Last August, U.S. Defense Secretary James Mattis made a journey to the West Coast and met with Google founder Sergey Brin and CEO Sundar Pichai. Over a half day of meetings, Google leaders described the company’s multi-year transition to cloud computing and how it was helping them develop into a powerhouse for research and development into artificial intelligence. Brin in particular was eager to showcase how much Google was learning every day about AI and cloud implementation, according to one current and one former senior Defense Department official who spoke on condition of anonymity.
It wasn’t an overt sales pitch, exactly, say the officials. But the effect of the trip, during which Mattis also met representatives from Amazon, was transformative. He went west with deep reservations about a department-wide move to the cloud and returned to Washington, D.C., convinced that the U.S. military had to move much of its data to a commercial cloud provider — not just to manage files, email, and paperwork but to push mission-critical information to front-line operators.
In September, Defense Department officials announcedthat they would be moving onto the cloud in a big way. The Joint Enterprise Defense Infrastructure, or JEDI, program has since morphed into a single contract potentially worth $10 billion over a decade, to be awarded by year’s end.
The competition is still in its early phases, with a request for proposals expected as early as this week. But the senior defense official said that the race is shaping up as a three-way fight between Amazon, Microsoft, and Google—with Oracle a rather distant fourth. While Amazon and Microsoft have participated in public events related to the contract, such as an industry event on March 7, and have reached out to media, Google has kept its own interest in the contract out of the press. Company leaders have even hidden the pursuit from its own workers, according to Google employees Defense One reached.
Google did not respond to repeated requests for comment about its interest in the JEDI contract. A spokesperson for Google’s cloud business did point out that they had recently achieved FedRAMP certification, earning the right to compete for government work.
Pentagon officials expect the losers of the JEDI bidding to protest, and so are limiting public conversations about it in an effort to tamp down perceptions of favoritism. Multiple officials said that Mattis doesn’t care who wins. He has handed management of the process to Deputy Defense Secretary Patrick Shanahan. The officials described Mattis’s priorities for the JEDI cloud as these: firstly, it must be both secure and resilient; second, it has to deliver information to warfighters engaged in combat (what is sometimes called the “tactical edge”), and third, it can’t take forever to build.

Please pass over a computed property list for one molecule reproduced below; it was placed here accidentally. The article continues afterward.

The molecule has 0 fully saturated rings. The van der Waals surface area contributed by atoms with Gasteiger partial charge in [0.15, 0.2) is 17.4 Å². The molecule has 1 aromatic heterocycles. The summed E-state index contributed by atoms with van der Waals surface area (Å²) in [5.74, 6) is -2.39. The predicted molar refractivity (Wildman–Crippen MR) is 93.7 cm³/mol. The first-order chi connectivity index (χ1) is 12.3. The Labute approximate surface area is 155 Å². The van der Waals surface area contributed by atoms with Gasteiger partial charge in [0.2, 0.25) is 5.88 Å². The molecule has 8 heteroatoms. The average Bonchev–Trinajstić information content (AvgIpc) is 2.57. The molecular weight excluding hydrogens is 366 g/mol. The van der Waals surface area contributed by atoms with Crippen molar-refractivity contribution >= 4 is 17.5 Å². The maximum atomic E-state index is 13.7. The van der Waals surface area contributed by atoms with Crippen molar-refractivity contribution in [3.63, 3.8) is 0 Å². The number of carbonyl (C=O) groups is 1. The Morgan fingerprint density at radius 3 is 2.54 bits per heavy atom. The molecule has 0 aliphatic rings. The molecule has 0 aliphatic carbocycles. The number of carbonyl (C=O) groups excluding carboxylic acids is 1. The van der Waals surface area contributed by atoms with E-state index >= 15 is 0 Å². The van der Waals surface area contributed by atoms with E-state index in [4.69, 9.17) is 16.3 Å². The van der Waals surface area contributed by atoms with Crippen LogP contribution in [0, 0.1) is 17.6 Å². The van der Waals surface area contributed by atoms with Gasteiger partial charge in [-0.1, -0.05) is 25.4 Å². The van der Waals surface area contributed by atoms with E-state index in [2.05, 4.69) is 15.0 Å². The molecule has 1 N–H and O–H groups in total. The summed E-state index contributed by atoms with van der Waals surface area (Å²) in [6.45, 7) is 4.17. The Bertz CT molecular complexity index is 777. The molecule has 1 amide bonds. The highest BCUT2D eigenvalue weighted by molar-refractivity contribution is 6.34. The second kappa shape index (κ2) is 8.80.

Previous reports have suggested that Amazon is the strongest contender for the contract. Its cloud business is the largest by revenue, and it is the only cloud provider that has already won business with the intelligence community. According to Pentagon draft requirements released in March, the winning provider must be able to handle both secret and top-secret information, which Amazon can do. But the winner will have nine months to reach certification—and Amazon itself developed the capability after winning important contracts. So while it’s a tall barrier, it’s not insurmountable. Also, the NSA has begun to rely more and more on their internally-built GovCloud, turning away from their Amazon-built cloud more and more.
The senior official cautioned against discounting the other top contenders. Microsoft has more established links with the Defense Department and is set up organizationally to be more responsive to DOD customer requests, which the senior official described as an attractive feature. And while officials have saidthat President Trump’s personal and public animustoward Amazon will not affect the award, it’s hard to imagine that it will work in the company’s favor.